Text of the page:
In 1958, WSEL's transmitter was moved to the Willoughby Tower at 8 South Michigan Avenue.[2] In 1960, the station was sold to Plough Broadcasting for $50,000, and it was taken silent.[2][7]

WJJD-FMEdit

The station returned to the air January 2, 1961, with its call sign changed to WJJD-FM.[8][2] It was co-owned with 1160 WJJD by Plough Broadcasting. At the time, 1160 WJJD was a daytimer. WJJD-FM initially aired classical music, show tunes, folk music, and jazz.[9][10]

On February 15, 1965, WJJD adopted a country music format, and WJJD-FM simulcast 1160 WJJD, with WJJD-FM continuing WJJD's country programming after sunset.[11][12][13]

In 1971, the station's transmitter was moved to the Prudential Building, and its ERP was reduced to 14,100 watts.[2]

WJEZEdit

In February 1977, the station's call sign was changed to WJEZ.[2] The station adopted a "beautiful country" format, playing easy listening country music, with large amount of instrumentals, in an approach patterned on the beautiful music format.[14][15][16]

In September 1978, the station adopted a "modern country" format, with a playlist that was approximately 80% country, 20% adult contemporary.[17][18][16][19] The station was branded "Z-104".[16][19] In 1982, WJEZ gained competition as WUSN also adopted a country format.[20] At that point, WJJD 1160 adopted an adult standards format, known as "The Music Of Your Life".[20] In 1984, Infinity Broadcasting acquired WJEZ and WJJD for $13.5 million.[21][22][23]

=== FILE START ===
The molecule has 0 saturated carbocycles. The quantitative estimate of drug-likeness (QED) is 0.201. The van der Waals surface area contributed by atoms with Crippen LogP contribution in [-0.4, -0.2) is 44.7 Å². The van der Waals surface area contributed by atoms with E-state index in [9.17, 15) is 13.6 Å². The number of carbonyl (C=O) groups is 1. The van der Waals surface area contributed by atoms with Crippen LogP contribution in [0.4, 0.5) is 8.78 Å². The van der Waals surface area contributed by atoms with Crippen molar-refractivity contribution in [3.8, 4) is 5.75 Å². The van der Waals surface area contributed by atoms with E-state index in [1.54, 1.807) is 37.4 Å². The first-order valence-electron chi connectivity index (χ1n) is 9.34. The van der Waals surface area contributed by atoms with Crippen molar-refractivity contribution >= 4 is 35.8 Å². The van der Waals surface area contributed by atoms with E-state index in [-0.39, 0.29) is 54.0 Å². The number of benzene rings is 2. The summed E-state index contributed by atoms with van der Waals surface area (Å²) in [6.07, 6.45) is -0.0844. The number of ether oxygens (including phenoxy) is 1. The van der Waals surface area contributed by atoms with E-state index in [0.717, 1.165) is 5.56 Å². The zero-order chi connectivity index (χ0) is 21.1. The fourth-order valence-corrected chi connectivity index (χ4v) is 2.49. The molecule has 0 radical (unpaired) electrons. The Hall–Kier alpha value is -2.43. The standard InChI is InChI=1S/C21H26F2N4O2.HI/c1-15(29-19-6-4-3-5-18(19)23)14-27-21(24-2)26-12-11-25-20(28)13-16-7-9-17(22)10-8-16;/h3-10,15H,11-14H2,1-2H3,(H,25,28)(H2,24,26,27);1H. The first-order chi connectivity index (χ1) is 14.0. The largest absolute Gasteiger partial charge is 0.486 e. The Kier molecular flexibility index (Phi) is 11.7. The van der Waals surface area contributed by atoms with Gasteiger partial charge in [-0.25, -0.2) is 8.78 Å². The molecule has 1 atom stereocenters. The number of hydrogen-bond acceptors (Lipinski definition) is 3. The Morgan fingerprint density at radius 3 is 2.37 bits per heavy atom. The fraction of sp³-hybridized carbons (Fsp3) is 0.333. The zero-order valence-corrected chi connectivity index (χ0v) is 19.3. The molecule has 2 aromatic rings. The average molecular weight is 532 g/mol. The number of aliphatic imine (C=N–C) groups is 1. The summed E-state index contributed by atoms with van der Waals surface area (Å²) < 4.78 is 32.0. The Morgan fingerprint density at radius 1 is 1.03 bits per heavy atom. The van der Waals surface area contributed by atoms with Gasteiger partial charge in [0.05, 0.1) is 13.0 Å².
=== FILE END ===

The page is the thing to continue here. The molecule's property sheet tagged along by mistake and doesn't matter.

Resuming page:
Oldies eraEdit

 
Logo in the 1990s as "Oldies 104.3"

In early August 1984, the station adopted an oldies format as "Magic 104" and its call sign was changed to WJMK.[24][25][3] Dick Biondi was the first disc jockey heard on "Magic 104".[25][24] Ron Britain was also one of WJMK's original DJs.[24][26] Initially, "Magic 104" included a few currents in its playlist, but by early 1985, all songs from the current decade were dropped, with the station playing music from the 1950s, 1960s, and early 1970s.[24][26][27]

In 1987, the station's transmitter was moved to the Sears Tower, and its ERP was reduced to 4,100 watts.[28][29]